Developing: The Associated Press said the U.S. government secretly mined two months’ worth of phone records in what the wire service called a “serious interference” of its constitutional rights to gather and report news.

AP reports the Department of Justice’s collection included records for more than 20 telephones assigned to AP journalists in April and May, spanning across offices in New York, Washington and Hartford, Conn. The Justice Department also accessed a shared fax line and a switchboard. In total, AP estimates at least 100 journalists may have utilized the lines. 

AP President and chief executive Gary Pruitt demanded in a letter to Attorney General Eric Holder that the Justice Department return the records to AP, and destroy the copies.

“There can be no possible justification for such an overbroad collection of the telephone communications of The Associated Press and its reporters,” he wrote. “We regard this action by the Department of Justice as a serious interference with AP’s constitutional rights to gather and report the news.”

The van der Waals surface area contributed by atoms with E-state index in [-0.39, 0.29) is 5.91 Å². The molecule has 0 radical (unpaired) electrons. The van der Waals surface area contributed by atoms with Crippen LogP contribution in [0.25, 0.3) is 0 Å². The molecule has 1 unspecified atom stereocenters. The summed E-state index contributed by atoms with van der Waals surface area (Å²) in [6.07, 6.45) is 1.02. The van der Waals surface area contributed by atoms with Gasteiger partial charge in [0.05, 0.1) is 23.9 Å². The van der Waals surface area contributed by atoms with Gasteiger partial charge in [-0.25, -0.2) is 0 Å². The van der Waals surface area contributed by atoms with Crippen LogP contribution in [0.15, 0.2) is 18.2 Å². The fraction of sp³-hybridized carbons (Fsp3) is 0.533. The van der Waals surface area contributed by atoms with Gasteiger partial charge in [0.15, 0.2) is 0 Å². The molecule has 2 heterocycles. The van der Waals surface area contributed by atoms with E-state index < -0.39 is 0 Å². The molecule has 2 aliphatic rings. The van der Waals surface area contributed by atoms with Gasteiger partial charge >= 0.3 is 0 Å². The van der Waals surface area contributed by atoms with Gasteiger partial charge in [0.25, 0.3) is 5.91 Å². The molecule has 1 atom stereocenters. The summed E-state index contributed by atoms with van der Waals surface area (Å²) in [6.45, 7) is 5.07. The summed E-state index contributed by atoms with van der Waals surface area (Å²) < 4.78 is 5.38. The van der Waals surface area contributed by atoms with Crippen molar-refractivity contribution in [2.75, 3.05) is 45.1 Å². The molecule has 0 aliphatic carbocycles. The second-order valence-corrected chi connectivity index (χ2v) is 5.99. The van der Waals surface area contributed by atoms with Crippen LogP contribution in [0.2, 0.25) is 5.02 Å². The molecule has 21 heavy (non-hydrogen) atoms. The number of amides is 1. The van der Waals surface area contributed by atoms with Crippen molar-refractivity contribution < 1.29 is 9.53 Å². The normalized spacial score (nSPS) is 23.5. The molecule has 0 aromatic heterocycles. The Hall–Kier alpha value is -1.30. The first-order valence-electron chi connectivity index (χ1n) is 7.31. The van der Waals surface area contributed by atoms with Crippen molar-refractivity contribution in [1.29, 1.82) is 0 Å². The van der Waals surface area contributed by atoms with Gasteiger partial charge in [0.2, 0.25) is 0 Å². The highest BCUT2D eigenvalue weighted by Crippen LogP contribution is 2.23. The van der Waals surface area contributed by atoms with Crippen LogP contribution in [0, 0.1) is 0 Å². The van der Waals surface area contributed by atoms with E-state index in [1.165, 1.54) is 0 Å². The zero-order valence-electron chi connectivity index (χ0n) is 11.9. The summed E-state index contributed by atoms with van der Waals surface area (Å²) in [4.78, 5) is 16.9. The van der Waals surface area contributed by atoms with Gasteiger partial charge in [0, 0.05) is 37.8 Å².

AP said it was notified of the collections in a letter Friday from Ronald Machen, a U.S. attorney in Washington. The letter said the Justice Department received a subpoena, although, AP said it remained unclear as to whether a judge or a grand jury signed off.

The U.S. Attorney's Office issued a statement on the matter to FOX Business, saying, "we take seriously our obligations to follow all applicable laws, federal regulations, and Department of Justice policies when issuing subpoenas for phone records of media organizations." It also added that "because we value the freedom of the press, we are always careful and deliberative in seeking to strike the right balance between the public interest in the free flow of information and the public interest in the fair and effective administration of our criminal laws."

It wasn’t immediately clear what the government was seeking in its investigation, however, AP speculated that it could have to do with a story published on May 7, 2012, in which the wire service disclosed details about a Central Intelligence Agency Operation in Yemen to halt an airline bomb plot.

The reporters and editors on the story had their records probed in the Justice Department’s operation, according to AP.

There have been several instances when the government has utilized subpoenas and other methods to push news organizations to reveal confidential sources in the past, although, AP said this particular investigation represents an “unprecedented intrusion.”  

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